I am currently an ABD doctoral student. My main field of study is international relations but my interest in what shapes the use, utility, and limits of political violence, particularly against civilians, has resulted in a deep engagement with the field of comparative politics. My research focuses on the effect(s) of the civilian immunity norm on warring party behavior. Key to this is developing a more systematic way of measuring norm robustness or strength over time. I also very much enjoy working with students as both an Instructor and Teaching Assistant. My goal as an instructor is to help students identify and adjudicate truth claims about the world and how it works.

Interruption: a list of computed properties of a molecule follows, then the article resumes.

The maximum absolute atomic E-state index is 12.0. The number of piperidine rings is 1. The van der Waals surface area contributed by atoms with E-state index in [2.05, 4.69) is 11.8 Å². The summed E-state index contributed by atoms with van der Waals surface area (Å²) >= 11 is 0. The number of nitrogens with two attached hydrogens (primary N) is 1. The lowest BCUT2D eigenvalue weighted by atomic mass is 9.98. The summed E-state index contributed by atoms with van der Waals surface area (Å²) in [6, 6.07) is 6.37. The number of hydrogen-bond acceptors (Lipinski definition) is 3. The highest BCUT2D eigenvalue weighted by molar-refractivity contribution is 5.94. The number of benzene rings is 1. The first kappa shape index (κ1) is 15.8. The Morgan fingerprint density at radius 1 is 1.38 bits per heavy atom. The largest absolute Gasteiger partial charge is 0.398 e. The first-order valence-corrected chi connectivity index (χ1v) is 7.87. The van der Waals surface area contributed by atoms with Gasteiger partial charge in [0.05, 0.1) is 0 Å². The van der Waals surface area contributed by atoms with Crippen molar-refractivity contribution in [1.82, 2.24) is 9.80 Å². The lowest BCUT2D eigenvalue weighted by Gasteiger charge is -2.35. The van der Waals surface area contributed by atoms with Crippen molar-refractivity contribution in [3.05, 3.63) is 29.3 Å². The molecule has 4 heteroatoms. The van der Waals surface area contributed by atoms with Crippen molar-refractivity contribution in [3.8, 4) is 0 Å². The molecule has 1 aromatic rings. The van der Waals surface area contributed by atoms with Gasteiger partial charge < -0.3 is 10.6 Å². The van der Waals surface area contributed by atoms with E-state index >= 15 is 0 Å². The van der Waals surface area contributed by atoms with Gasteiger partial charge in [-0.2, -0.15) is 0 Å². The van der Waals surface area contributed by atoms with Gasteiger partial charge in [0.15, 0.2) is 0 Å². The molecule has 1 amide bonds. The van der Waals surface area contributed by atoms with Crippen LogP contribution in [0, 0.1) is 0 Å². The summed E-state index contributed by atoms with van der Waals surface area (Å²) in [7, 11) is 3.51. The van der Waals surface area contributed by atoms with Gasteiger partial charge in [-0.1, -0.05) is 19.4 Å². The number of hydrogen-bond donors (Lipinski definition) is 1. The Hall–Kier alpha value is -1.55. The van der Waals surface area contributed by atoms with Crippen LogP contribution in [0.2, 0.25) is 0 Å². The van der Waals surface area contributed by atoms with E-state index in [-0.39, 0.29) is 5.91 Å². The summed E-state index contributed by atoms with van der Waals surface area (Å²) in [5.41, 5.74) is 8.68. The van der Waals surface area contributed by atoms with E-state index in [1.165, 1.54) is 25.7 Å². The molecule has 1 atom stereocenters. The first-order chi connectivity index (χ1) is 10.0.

My dissertation focuses on the effect(s) of the civilian immunity norm on warring party behavior. Distinguishing between the civilian immunity norm and international humanitarian law protecting civilians from deliberate violence, my dissertation examines various norm effects including regulative, constitutive, and permissive effects. In doing so I adopt a multi-method framework first constructing and applying a more systematic measure of norm robustness - as opposed to norm presence - over time and then utilizing case studies to trace these processes in difficult cases in which the civilian victimization literature suggests belligerents are most likely to victimize civilians for strategic and organizational reasons.